United States District Court, D. Nebraska
MEMORANDUM AND ORDER
F. Rossiter, Jr., United States District Judge
matter is before the Court on defendant Balance Point
Properties, LLC's (“Balance Point”) Motion to
Dismiss the First Amended Complaint (Filing No. 18) with
prejudice for lack of subject matter jurisdiction pursuant to
Federal Rule of Civil Procedure 12(b)(1). Plaintiff Zach
Hillesheim (“Hillesheim”) has filed a Brief in
Opposition (Filing No. 21) to the Motion. For the reasons set
forth below, the Court denies Balance Point's Motion to
February 12, 2017, Hillesheim attempted to patronize a
multi-tenant commercial building located at 7222 South 142nd
Street in Omaha. The commercial building holds several tenant
businesses, including Mobility Motoring which specializes in
mobility solutions for handicapped drivers and passengers.
After noticing Mobility Motoring from a nearby restaurant,
Hillesheim, who is paralyzed below the waist and uses a
wheelchair for mobility, became interested in visiting due to
his upcoming move to Omaha. Hillesheim foresaw himself
needing to use Mobility Motoring's services to perform
work on his car, which contains modifications that assist him
in driving, and to rent a vehicle with mobility enhancements.
When Hillesheim arrived at Mobility Motoring he observed
approximately sixty-nine parking spaces in the customer
parking lot, six of which were reserved as accessible parking
spaces through paint on the ground. Hillesheim contends none
of these parking spaces were located near Mobility
Motoring's accessible entrance leaving Hillesheim unable
to access the business. Mobility Motoring was closed that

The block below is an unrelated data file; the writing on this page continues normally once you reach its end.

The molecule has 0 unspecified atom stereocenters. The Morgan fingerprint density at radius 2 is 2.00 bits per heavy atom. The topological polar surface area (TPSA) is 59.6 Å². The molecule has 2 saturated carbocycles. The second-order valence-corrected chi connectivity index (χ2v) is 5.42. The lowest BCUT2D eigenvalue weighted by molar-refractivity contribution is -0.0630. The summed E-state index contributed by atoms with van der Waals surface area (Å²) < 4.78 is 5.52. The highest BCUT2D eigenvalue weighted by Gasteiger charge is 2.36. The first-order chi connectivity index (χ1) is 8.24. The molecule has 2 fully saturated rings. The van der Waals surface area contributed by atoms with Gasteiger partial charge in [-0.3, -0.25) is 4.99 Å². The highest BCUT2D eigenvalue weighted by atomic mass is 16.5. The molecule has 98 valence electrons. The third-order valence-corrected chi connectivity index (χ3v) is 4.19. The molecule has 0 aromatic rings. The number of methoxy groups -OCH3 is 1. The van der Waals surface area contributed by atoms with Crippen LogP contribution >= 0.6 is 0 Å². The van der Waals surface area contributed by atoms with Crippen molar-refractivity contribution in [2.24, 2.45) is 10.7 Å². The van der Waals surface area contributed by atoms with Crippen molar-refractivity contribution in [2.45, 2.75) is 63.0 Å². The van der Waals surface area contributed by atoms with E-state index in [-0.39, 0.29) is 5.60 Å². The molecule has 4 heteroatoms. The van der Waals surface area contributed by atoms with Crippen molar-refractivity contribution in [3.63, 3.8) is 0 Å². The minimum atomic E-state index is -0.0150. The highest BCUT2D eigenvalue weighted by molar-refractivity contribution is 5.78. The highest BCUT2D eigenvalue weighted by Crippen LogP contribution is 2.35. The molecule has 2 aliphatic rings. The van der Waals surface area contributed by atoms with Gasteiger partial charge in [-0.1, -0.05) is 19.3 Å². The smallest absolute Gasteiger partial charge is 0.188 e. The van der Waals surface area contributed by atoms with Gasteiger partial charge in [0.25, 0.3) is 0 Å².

day, thus, Hillesheim would have been unable to patronize
even if sufficient accessible parking had been provided.
April 25, 2017, Hillesheim filed a Complaint (Filing No. 1)
against Balance Point claiming discrimination in violation of
the Americans with Disabilities Act of 1990
(“ADA”), 14 U.S.C. § 12101. Balance Point
subsequently filed a Motion to Dismiss (Filing No. 8),
asserting this Court lacks subject matter jurisdiction
because Hillesheim does not have standing. On July 12, 2017,
pursuant to Federal Rule of Civil Procedure 15(a)(1),
Hillesheim filed his First Amended Complaint (Filing No. 16)
to reflect his move to Omaha. In this First Amended
Complaint, Hillesheim states he now lives in an apartment
approximately fifteen miles from Balance Point's property
and intends to return to the property to learn about and use
the services of Mobility Motoring. Hillesheim further alleges
he frequently travels nearby Mobility Motoring but remains
unable to patronize due to architectural barriers. Balance
Point moved to dismiss Hillesheim's First Amended
court to “dismiss [a case] for lack of subject matter
jurisdiction [based on lack of standing] under Rule 12(b)(1),
the complaint must be successfully challenged on its face or
on the factual truthfulness of its averments.”
Titus v. Sullivan, 4 F.3d 590, 593 (8th Cir. 1993).
“In a facial challenge to jurisdiction, all the factual
allegations concerning jurisdiction are presumed to be true
and the motion is successful if the plaintiff fails to allege
an element necessary for subject matter jurisdiction.”
Id. When a defendant brings a factual attack,
“the court considers matters outside the pleadings . .